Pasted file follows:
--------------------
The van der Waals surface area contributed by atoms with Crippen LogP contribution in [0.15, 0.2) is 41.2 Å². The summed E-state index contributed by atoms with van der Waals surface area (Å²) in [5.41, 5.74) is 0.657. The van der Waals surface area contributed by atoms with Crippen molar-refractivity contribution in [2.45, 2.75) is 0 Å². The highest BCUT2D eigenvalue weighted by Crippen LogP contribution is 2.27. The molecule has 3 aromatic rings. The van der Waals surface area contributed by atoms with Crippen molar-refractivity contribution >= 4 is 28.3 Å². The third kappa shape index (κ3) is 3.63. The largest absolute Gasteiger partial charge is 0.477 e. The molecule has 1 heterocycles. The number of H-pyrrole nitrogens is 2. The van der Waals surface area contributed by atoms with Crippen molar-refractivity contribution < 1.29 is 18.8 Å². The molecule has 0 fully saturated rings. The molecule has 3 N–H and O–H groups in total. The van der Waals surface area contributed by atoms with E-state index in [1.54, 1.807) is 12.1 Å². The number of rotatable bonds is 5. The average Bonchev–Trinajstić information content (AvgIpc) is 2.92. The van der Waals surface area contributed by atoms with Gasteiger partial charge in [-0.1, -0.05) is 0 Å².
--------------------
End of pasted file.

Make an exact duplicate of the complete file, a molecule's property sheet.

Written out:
The van der Waals surface area contributed by atoms with Crippen LogP contribution in [0.15, 0.2) is 41.2 Å². The summed E-state index contributed by atoms with van der Waals surface area (Å²) in [5.41, 5.74) is 0.657. The van der Waals surface area contributed by atoms with Crippen molar-refractivity contribution in [2.45, 2.75) is 0 Å². The highest BCUT2D eigenvalue weighted by Crippen LogP contribution is 2.27. The molecule has 3 aromatic rings. The van der Waals surface area contributed by atoms with Crippen molar-refractivity contribution >= 4 is 28.3 Å². The third kappa shape index (κ3) is 3.63. The largest absolute Gasteiger partial charge is 0.477 e. The molecule has 1 heterocycles. The number of H-pyrrole nitrogens is 2. The van der Waals surface area contributed by atoms with Crippen molar-refractivity contribution < 1.29 is 18.8 Å². The molecule has 0 fully saturated rings. The molecule has 3 N–H and O–H groups in total. The van der Waals surface area contributed by atoms with E-state index in [1.54, 1.807) is 12.1 Å². The number of rotatable bonds is 5. The average Bonchev–Trinajstić information content (AvgIpc) is 2.92. The van der Waals surface area contributed by atoms with Gasteiger partial charge in [-0.1, -0.05) is 0 Å².